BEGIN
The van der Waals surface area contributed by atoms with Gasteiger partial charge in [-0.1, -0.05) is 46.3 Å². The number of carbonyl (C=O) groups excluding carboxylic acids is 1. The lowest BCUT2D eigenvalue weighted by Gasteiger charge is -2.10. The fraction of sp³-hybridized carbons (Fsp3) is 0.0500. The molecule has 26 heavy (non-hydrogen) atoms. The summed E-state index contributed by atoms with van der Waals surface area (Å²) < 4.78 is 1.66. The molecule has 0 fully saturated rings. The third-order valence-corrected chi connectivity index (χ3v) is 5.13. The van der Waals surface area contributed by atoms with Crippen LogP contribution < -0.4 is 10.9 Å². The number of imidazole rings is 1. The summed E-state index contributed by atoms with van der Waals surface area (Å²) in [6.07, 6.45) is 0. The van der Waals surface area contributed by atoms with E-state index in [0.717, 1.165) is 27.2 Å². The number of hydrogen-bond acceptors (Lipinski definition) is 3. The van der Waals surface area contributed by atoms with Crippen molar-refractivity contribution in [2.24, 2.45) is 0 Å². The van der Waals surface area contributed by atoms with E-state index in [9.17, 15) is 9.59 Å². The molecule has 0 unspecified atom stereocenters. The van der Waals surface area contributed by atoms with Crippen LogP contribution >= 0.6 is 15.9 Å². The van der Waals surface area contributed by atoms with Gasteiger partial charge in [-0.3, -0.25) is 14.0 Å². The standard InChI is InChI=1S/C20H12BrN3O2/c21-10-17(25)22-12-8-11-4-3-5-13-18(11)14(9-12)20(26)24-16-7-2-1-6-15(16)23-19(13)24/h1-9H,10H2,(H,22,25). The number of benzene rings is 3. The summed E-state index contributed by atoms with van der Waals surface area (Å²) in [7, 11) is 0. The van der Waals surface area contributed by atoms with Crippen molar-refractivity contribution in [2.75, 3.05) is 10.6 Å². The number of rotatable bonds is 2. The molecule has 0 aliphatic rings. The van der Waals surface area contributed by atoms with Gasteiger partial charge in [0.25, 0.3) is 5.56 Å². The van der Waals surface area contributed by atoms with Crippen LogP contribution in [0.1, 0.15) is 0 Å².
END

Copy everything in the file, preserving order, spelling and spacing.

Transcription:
The van der Waals surface area contributed by atoms with Gasteiger partial charge in [-0.1, -0.05) is 46.3 Å². The number of carbonyl (C=O) groups excluding carboxylic acids is 1. The lowest BCUT2D eigenvalue weighted by Gasteiger charge is -2.10. The fraction of sp³-hybridized carbons (Fsp3) is 0.0500. The molecule has 26 heavy (non-hydrogen) atoms. The summed E-state index contributed by atoms with van der Waals surface area (Å²) < 4.78 is 1.66. The molecule has 0 fully saturated rings. The third-order valence-corrected chi connectivity index (χ3v) is 5.13. The van der Waals surface area contributed by atoms with Crippen LogP contribution < -0.4 is 10.9 Å². The number of imidazole rings is 1. The summed E-state index contributed by atoms with van der Waals surface area (Å²) in [6.07, 6.45) is 0. The van der Waals surface area contributed by atoms with E-state index in [0.717, 1.165) is 27.2 Å². The number of hydrogen-bond acceptors (Lipinski definition) is 3. The van der Waals surface area contributed by atoms with Crippen molar-refractivity contribution in [2.24, 2.45) is 0 Å². The van der Waals surface area contributed by atoms with E-state index in [9.17, 15) is 9.59 Å². The molecule has 0 unspecified atom stereocenters. The van der Waals surface area contributed by atoms with Crippen LogP contribution >= 0.6 is 15.9 Å². The van der Waals surface area contributed by atoms with Gasteiger partial charge in [-0.3, -0.25) is 14.0 Å². The standard InChI is InChI=1S/C20H12BrN3O2/c21-10-17(25)22-12-8-11-4-3-5-13-18(11)14(9-12)20(26)24-16-7-2-1-6-15(16)23-19(13)24/h1-9H,10H2,(H,22,25). The number of benzene rings is 3. The summed E-state index contributed by atoms with van der Waals surface area (Å²) in [7, 11) is 0. The van der Waals surface area contributed by atoms with Crippen molar-refractivity contribution in [2.75, 3.05) is 10.6 Å². The number of rotatable bonds is 2. The molecule has 0 aliphatic rings. The van der Waals surface area contributed by atoms with Gasteiger partial charge in [0.25, 0.3) is 5.56 Å². The van der Waals surface area contributed by atoms with Crippen LogP contribution in [0.1, 0.15) is 0 Å².